Monday, January 22, 2007

Asperger's and executive functioning

I ran across an interesting small-sample (but well controlled with subject matching) study in the recent issue of Neuropsychologia re: possible impairments in executive processes/function (EF) in adults with Asperger's Syndrome. The article presents a nice summary (in table form) of prior matched-control studies that have examined the performance of individuals with Asperger's on many classic executive function measures (e.g., Wisconsin Cart Sort Test; Delis-Kaplan).

The most important finding from this study is the possibility that specific EF deficits (viz., response initiation and intentionality, in particular the ability to engage and disengage actions in the service of overarching goals),may be associated with Asperger's, but this may not have emerged in prior research that has used traditional EF measures. IN particular, the authors identify two less frequently used EF measures (Behavioral Assessment of Dysexecutive Syndrome, BADS; Hayling Test) as being potentially important for clinicians to evaluate for possible diagnostic use.

  • Hill, E. Bird, C. (2006) Executive processes in Asperger syndrome: Patterns of performance in a multiple case series Neuropsychologia,44, 2822–2835 (click here to view)
  • Mixed evidence exists for executive dysfunction in autism spectrum disorders (ASD). This may be because of the nature of the tasks used, the heterogeneity of participants, and difficulties with recruiting appropriate control groups. A comprehensive battery of ‘executive’ tests was administered to 22 individuals with Asperger syndrome and 22 well-matched controls. Performance was analysed both between groups and on an individual basis to identify outliers in both the ASD and control groups. There were no differences between the groups on all ‘classical’ tests of executive function. However, differences were found on newer tests of executive function. Specifically, deficits in planning, abstract problem solving and especially multitasking. On the tests that discriminated the groups, all of the ASD individuals except one were identified as significantly impaired (i.e. below the 5th percentile of the control mean) on at least one executive measure. This study provides evidence for significant executive dysfunction in Asperger syndrome. Greatest dysfunction appeared in response initiation and intentionality at the highest level—the ability to engage and disengage actions in the service of overarching goals. These deficits are best observed through using more recent, ecologically valid tests of executive dysfunction. Moreover, performance on these measures correlated with autistic symptomatology.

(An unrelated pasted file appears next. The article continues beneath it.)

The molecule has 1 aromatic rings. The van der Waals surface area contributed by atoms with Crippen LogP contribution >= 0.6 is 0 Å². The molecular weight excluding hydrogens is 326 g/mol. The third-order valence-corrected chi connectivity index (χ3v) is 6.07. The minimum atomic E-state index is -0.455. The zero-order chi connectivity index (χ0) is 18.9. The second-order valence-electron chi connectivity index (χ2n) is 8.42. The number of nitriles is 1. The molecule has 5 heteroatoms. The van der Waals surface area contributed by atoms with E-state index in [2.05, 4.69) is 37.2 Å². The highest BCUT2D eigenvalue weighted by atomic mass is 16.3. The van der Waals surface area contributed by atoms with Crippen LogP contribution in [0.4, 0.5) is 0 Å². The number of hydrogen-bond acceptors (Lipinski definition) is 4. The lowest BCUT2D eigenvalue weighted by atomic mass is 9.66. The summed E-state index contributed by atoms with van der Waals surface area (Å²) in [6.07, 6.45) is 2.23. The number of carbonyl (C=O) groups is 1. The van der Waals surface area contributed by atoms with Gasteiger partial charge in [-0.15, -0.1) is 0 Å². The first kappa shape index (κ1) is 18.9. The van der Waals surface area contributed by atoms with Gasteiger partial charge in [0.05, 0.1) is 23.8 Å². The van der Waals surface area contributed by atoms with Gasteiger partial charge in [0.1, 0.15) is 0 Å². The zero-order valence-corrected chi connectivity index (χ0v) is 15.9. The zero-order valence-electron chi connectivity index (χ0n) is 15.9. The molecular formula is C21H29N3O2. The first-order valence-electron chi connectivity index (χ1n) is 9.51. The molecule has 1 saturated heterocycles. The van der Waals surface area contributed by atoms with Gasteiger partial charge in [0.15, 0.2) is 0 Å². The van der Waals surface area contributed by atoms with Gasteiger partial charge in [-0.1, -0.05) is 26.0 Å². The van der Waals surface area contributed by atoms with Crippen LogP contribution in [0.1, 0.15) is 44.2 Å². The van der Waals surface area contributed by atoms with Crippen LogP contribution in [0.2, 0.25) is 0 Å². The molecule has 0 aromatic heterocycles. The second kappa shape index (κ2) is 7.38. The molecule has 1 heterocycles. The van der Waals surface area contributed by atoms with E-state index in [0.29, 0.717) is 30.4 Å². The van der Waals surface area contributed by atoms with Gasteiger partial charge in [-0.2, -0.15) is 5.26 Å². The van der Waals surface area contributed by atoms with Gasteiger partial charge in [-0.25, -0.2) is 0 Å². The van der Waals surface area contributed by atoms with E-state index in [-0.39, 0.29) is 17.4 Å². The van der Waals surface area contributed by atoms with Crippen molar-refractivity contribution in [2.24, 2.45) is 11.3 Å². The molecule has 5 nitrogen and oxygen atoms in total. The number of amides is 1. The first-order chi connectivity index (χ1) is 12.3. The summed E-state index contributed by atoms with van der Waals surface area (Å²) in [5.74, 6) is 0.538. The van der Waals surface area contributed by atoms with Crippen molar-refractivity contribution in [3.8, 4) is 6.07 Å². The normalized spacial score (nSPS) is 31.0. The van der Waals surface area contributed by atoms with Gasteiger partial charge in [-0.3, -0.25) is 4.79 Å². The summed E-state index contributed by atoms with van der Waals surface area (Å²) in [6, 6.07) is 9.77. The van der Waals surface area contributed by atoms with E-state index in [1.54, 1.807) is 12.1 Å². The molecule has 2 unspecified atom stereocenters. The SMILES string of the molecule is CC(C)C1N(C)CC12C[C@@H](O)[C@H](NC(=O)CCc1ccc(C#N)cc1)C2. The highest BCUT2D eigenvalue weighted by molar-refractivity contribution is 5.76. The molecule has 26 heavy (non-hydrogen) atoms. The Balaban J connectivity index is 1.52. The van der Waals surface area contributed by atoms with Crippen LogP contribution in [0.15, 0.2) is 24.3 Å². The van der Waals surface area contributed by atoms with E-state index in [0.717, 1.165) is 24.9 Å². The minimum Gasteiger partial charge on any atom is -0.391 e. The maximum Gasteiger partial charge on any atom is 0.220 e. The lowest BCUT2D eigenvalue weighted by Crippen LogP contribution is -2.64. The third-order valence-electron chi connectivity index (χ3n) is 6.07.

Technorati Tags: , , , , , , , , , , , , , , ,

powered by performancing firefox

No comments: